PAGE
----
“For some Minnesotans it’s very motivating to think about that being a working mom — they have a trust level with me about that.”

The youngest of six children — her sister and four brothers are 14 years to 20 years older — Kelliher grew up on a 300-acre dairy farm near Mankato.

She easily transitions into detailing the competing costs of maintaining dairy herds indoors versus outdoors.

Her mother and father, Elaine and Carl Anderson, though active in the Lutheran Church and in the community, were not politically active, Kelliher said.

“Not at all. I am not from a political family,” she said.

A former teenage 4-H state president, it was when serving as president that she first learned how diverse Minnesota was, according to Kelliher.

Kelliher was Blue Earth County Dairy Princess — once in a moment of self-indulgence on the speaker’s platform she recited a singsong sales pitch about the marvels of diary products.

Kelliher’s interests in politics were kindled by the farm crisis of the 1980s when the gnawing combination of high interest rates and low milk prices threatened the family farm with foreclosure, she said.

“It was really that that got me interested in who makes decisions about policy,” said Kelliher. “That moment, as a teenager, was a really important moment.”

Kelliher moved to the Twin Cities as a Gustavus Adolphus College student to work on Dayton’s state auditor campaign and to be near her future husband, David Kelliher.

“I moved for a job and for love,” she said.

Kelliher met her future husband as a delegate to the Democratic National Convention.

Although she no longer hunts — she remembers her late father as raising pheasants and turkeys on the farm — Kelliher, her husband and two children, enjoy fishing.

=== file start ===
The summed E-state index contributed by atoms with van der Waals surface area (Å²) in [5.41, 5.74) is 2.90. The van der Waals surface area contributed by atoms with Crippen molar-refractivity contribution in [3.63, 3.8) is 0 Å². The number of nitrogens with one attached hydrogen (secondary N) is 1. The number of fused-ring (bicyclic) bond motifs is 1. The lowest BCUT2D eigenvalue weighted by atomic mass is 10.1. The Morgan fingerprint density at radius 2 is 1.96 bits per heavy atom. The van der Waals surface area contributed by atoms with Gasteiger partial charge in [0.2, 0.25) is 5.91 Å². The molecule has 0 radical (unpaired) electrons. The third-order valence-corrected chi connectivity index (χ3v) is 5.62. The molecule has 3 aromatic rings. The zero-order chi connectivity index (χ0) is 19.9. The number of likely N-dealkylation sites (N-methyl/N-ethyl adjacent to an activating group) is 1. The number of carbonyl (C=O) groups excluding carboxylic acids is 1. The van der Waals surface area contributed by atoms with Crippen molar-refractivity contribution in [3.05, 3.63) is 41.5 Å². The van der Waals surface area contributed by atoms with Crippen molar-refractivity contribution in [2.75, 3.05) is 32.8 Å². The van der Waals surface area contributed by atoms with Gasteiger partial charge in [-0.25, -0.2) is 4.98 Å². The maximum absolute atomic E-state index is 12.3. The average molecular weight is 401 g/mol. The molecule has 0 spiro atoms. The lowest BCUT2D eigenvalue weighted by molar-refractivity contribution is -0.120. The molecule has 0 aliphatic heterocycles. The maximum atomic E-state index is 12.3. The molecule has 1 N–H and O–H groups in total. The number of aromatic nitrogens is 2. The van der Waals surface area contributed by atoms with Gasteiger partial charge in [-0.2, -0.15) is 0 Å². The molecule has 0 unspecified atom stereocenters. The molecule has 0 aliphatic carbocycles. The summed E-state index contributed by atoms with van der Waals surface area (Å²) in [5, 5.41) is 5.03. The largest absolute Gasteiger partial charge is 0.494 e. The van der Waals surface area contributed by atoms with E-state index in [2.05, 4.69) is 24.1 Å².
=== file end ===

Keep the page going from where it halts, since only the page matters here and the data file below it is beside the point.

She jokingly speaks of winning the marriage negotiations about the use of prime fishing seats on the pontoon boat — the family has a retreat on Lake Jefferson in Le Sueur County.

After moving to Minneapolis, Kelliher for a time worked as an aide for former House Speaker Bob Vanasek.

As an adult, Kelliher converted to Roman Catholicism. “It was really a calling to be part of a church community that I really love and enjoy, the Basilica of St. Mary,” she said. “I really needed a church community at that point.”

“My dad became sick and died within that year. My nephew actually died three months later in a drowning accident.”

“I really needed a spiritual community to be in.”

Kelliher believes she represents a generational change within the DFL Party, a falling away of the old for the new.

“I think the (DFL) convention chose wisely when they endorsed — they chose the next generation of DFL leadership in this state,” said Kelliher.

“(It’s) an energetic leadership, a leadership that doesn’t stop, a leadership that doesn’t quit.”

“I’m also pretty fearless about making Minnesota the great place that we can be.”

In discussing preventative health care, Kelliher said that she doesn’t exclude herself from making a personal commitment to wellness.

“And that’s why I run every other day. I have lost over 75 pounds from a few years ago,” said Kelliher. “It takes a lot of work to be able do this and make a personal commitment to it.”

Kelliher selected former Arne Carlson Administration finance commissioner John Gunyou as her gubernatorial running mate.

She heralds Gunyou, currently city manager of Minnetonka, as possessing an “unmatched” knowledge of government finance.

Kelliher holds a masters of public administration degree from Harvard University’s Kennedy School of Government.

The winner of the DFL gubernatorial primary will likely face Republican candidate Rep. Tom Emmer and Independence Party candidate Tom Horner in the November election.